Carol Lee Flinders, author of Enduring Grace and coauthor of the bestselling vegetarian cookbook Laurel's Kitchen, has struggled to reconcile her commitments to feminism and spirituality. For many years she has practiced meditation at the Blue Mountain Center in northern California with Eknath Easwaran, an Indian teacher from a matrilineal community in India. Flinders has also studied the writings of women mystics, especially Julian of Norwich, Teresa of Avila, and Clare of Assisi.

The author identifies the conflicts between the virtues of the spiritual path and those of feminism — namely vowing silence vs. finding voice, naughting self vs. establishing self, resisting desire vs. reclaiming the body, and enclosure vs. freedom. She draws on her own experiences, and the lives of women she knows, to explore why it is important to find a way for both impulses to coexist. She attributes some of her understanding in this area to the writings of Julian of Norwich who taught that femininity, particularly motherliness, is an attribute of God.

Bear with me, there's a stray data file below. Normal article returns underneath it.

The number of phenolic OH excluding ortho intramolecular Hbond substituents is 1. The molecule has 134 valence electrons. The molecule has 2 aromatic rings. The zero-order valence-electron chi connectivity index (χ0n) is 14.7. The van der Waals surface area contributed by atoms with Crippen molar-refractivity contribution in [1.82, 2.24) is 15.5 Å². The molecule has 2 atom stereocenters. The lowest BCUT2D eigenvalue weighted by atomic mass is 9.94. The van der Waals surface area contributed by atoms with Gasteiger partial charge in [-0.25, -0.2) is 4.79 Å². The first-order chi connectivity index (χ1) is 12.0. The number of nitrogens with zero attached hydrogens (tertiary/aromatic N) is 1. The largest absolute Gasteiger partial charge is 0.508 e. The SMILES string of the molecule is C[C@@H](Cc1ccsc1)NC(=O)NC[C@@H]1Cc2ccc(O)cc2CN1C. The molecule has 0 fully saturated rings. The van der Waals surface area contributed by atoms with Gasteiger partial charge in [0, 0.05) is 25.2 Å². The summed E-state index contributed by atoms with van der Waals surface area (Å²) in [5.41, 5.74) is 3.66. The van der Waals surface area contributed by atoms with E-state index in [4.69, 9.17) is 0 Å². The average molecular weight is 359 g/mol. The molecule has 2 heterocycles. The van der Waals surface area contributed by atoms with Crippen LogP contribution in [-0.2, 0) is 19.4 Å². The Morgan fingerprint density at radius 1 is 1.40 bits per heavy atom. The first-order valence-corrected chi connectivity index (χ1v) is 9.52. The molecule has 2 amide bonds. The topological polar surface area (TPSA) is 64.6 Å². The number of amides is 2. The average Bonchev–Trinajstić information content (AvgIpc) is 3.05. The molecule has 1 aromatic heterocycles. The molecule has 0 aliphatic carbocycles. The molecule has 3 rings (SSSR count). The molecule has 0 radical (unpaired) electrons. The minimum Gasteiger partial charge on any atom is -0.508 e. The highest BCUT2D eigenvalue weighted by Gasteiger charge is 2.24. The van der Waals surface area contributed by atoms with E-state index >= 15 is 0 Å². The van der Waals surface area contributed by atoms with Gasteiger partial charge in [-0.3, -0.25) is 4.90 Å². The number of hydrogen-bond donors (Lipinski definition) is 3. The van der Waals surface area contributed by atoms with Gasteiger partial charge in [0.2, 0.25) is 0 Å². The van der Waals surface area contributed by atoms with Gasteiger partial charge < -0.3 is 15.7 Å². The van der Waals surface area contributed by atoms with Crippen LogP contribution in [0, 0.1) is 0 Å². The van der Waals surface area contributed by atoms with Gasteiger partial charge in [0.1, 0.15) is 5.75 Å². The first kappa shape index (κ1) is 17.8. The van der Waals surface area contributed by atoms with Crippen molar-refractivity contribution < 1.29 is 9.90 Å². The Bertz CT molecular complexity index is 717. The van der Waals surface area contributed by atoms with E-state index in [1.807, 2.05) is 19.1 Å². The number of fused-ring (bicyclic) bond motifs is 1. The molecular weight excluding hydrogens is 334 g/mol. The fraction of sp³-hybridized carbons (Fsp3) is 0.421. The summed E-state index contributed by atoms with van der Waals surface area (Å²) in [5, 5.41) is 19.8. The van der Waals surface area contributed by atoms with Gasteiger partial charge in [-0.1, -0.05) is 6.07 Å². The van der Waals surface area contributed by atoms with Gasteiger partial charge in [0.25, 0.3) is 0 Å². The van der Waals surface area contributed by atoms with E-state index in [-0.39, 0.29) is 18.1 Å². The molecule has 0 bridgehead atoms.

Flinders also uses the story of a princess in the Indian epic the Mahabharata and the nonviolent ethic of Gandhi as touchstones for her recasting of a sacred feminine activism. She writes forcefully about the continuing war against sexism and the need to bolster the self-esteem of young girls. Flinders presents a spiritual path whereby feminists can transmute their anger into compassionate service.